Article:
Recent George Mason graduate vies for ANC seat to start political career

Media Credit: Madeleine Cook | Hatchet Staff Photographer

Marco Guzman, who received a master’s degree in public policy from George Mason University last year, is running in the only contested Foggy Bottom and West End ANC race.

A recent graduate of a D.C.-area university wants to join the Foggy Bottom’s Advisory Neighborhood Commission as a way to jumpstart his political career.

Marco Guzman, who received a master’s degree in public policy from George Mason University last year, has set his sights on a seat on the ANC as a commissioner for a district that covers parts of GW’s campus, the Foggy Bottom neighborhood and the National Mall. If elected, he said he would increase communication between neighbors and the ANC and make sure GW stays true to its policies of not expanding into the neighborhood.

“I understand how important GW is to Foggy Bottom – and Washington, D.C. – so I see no reason why the relationship between the school and the neighborhood cannot be a productive one,” Guzman said.

Guzman, a 29-year-old editing assistant at weekly tax publication Tax Analysts, came to D.C. for his graduate studies and has lived by the intersection of 25th and K streets for three years. He said he grew up in places like Alaska, Germany and New Mexico because his dad served in the Air Force, but he chose D.C. as his place to settle and start a career in politics.

Guzman graduated from Arizona State University in 2012 with a degree in human communication and a minor in political science. He said he was motivated to move to D.C. to break into politics.

“I’d like to be a leader in a community,” Guzman said. “I think it’s really important to give back, so that’s really kind of where I’m starting with this ANC campaign.”

Guzman is in the running for the only contested ANC seat on the commission this year. His opponent, Matthew Chwastek, is an electrician who has lived in Foggy Bottom’s historic district for two years.

Guzman said he wants to continue the strong relationship between GW and the ANC. He said GW’s interaction with the neighborhood is “adequate,” and he added that University officials have usually sought the community’s input on its 2007 campus plan.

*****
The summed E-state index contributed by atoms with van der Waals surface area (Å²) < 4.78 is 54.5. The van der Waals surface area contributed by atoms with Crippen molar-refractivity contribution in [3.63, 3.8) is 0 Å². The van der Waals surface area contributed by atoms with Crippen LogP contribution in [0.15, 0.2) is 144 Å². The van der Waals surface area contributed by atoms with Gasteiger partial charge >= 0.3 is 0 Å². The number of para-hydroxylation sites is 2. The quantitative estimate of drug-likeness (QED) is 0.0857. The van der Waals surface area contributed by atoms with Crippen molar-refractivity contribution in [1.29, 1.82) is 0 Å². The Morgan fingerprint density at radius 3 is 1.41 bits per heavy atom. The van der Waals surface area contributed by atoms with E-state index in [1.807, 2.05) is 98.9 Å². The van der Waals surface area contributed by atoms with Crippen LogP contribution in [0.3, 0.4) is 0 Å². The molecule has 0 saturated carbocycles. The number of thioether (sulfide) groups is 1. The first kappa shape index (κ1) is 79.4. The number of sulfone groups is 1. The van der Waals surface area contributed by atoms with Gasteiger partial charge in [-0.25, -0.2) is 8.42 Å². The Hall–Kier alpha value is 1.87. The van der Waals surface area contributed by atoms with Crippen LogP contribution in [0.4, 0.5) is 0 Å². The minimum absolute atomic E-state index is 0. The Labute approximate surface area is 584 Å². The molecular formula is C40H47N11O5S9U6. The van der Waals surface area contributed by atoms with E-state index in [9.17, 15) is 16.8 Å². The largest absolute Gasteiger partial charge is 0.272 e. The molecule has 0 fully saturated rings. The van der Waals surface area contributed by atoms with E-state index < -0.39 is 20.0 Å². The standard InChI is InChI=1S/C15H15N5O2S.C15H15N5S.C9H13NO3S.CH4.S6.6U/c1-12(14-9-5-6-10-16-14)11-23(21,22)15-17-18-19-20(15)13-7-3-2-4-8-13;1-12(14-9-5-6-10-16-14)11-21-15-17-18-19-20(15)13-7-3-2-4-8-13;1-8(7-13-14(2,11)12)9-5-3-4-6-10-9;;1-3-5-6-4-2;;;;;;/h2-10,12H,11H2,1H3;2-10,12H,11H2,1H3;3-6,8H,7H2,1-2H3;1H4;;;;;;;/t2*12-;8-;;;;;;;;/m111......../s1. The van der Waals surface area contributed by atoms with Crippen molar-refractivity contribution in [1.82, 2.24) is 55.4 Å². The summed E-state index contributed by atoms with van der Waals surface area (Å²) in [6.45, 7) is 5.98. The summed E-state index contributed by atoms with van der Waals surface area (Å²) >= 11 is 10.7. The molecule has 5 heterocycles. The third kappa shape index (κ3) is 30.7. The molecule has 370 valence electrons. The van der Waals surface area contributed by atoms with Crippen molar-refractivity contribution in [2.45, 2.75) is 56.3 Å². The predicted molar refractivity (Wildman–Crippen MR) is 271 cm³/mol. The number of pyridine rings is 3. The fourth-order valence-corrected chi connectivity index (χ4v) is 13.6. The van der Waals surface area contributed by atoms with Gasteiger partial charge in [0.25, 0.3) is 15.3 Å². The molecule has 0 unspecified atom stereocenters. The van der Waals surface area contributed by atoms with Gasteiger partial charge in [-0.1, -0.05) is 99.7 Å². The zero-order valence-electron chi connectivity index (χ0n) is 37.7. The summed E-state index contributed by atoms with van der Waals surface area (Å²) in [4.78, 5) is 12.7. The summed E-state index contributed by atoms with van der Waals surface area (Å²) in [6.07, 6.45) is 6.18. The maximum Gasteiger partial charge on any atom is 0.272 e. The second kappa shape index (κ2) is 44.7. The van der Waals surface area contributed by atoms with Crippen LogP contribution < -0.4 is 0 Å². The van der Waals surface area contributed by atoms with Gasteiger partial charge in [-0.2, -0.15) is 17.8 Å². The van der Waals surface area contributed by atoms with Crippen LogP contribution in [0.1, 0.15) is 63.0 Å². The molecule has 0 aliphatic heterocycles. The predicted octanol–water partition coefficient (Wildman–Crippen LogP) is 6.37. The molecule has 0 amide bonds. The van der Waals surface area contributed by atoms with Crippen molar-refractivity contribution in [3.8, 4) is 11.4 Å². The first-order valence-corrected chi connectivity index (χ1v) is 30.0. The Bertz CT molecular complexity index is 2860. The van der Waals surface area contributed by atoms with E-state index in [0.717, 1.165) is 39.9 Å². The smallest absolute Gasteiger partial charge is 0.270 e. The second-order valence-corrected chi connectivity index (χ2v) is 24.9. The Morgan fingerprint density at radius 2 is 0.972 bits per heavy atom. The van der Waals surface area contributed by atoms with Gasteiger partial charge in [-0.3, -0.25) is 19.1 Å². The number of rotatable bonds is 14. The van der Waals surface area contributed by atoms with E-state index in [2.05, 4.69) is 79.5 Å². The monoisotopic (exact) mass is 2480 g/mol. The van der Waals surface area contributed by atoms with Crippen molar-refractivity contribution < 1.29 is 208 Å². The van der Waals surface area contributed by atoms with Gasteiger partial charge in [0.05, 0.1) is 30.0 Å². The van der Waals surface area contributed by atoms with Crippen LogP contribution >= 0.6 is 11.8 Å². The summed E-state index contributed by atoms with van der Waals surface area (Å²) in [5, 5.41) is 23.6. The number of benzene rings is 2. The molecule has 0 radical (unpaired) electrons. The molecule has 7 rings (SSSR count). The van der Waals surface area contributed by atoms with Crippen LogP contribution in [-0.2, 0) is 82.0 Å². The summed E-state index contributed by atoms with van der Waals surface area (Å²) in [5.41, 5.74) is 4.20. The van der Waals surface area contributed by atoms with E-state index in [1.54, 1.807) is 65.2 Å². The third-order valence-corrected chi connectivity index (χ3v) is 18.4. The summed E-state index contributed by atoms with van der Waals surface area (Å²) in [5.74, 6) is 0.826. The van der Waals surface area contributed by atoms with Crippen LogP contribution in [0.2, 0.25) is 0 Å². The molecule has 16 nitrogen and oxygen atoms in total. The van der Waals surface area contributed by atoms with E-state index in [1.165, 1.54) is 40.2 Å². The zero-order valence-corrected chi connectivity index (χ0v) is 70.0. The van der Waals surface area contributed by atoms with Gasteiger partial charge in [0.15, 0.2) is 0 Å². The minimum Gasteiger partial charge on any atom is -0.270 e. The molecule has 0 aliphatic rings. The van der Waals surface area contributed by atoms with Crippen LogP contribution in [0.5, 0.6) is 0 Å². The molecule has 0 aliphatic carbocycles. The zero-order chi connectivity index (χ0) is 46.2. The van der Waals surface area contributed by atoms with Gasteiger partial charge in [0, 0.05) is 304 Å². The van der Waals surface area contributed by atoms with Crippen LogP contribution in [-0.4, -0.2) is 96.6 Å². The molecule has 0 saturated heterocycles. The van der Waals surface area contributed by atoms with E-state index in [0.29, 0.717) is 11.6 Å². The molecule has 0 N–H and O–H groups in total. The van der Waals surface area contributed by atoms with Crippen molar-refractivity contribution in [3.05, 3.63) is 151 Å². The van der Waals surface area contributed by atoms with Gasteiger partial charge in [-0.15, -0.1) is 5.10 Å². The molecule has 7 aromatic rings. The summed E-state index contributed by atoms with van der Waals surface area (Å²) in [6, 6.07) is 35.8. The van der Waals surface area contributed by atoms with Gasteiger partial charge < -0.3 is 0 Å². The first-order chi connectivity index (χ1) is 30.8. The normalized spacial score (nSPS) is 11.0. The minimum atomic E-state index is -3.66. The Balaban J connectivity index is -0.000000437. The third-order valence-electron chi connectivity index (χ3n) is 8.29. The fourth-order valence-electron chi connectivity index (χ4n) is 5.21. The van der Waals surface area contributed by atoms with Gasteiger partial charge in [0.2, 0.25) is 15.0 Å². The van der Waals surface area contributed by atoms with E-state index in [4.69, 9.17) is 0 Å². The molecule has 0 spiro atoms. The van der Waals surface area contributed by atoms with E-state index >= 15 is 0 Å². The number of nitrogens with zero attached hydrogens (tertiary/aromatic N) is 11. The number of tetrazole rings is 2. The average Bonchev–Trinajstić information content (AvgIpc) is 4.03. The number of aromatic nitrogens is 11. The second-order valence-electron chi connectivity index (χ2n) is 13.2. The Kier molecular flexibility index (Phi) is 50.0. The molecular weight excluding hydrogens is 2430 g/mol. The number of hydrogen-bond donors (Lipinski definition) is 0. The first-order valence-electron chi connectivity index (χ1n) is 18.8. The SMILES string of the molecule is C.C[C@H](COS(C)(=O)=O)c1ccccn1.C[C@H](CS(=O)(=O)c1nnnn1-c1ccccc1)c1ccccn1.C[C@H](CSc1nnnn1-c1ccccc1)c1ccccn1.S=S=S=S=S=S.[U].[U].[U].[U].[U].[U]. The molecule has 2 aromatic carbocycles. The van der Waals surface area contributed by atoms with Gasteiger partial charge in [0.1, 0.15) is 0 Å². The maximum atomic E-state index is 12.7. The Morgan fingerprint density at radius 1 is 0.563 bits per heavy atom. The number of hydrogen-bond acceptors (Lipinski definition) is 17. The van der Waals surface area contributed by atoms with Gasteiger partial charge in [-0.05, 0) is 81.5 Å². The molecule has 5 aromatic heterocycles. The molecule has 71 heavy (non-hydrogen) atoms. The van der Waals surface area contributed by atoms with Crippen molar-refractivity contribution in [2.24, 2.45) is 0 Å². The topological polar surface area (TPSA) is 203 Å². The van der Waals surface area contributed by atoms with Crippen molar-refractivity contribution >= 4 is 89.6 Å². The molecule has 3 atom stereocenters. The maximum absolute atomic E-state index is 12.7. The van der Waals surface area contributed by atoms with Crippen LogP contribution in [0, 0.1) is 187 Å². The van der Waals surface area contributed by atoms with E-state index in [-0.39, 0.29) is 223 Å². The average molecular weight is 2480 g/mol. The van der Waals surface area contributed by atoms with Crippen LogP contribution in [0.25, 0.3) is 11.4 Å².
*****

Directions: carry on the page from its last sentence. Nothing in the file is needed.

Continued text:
The campus plan is an agreement between the University and the District outlining how the University plans construction projects and capping the number of students GW can have on its Foggy Bottom campus at a time. The plan imposes an enrollment cap for on-campus students of about 16,000 people, a number that administrators have called for the city to lift.

Part of the plan stipulates that GW will build taller buildings instead of expanding outside of its current footprint. Guzman said he would make sure GW adheres to that agreement.

“A key goal of mine will be to make sure GW remains aware of and up to date on the ways in which their actions affect the broader community,” he said.

Patrick Kennedy, the chair of the Foggy Bottom ANC, called Guzman sharp and studious and added that he would bring “a valuable diversity” to the commission. Kennedy said that it’s general practice for commissioners to not take sides in contested races.

“I think in this neighborhood there’s a general predilection on the commission to stay out of most contested races, and sort of let them play out and let voters make up their own minds,” he said. “I see two very good candidates, and I see two candidates where I hope the one that does not win becomes involved in some greater level in the community, regardless.”

Colleen Grablick contributed reporting.

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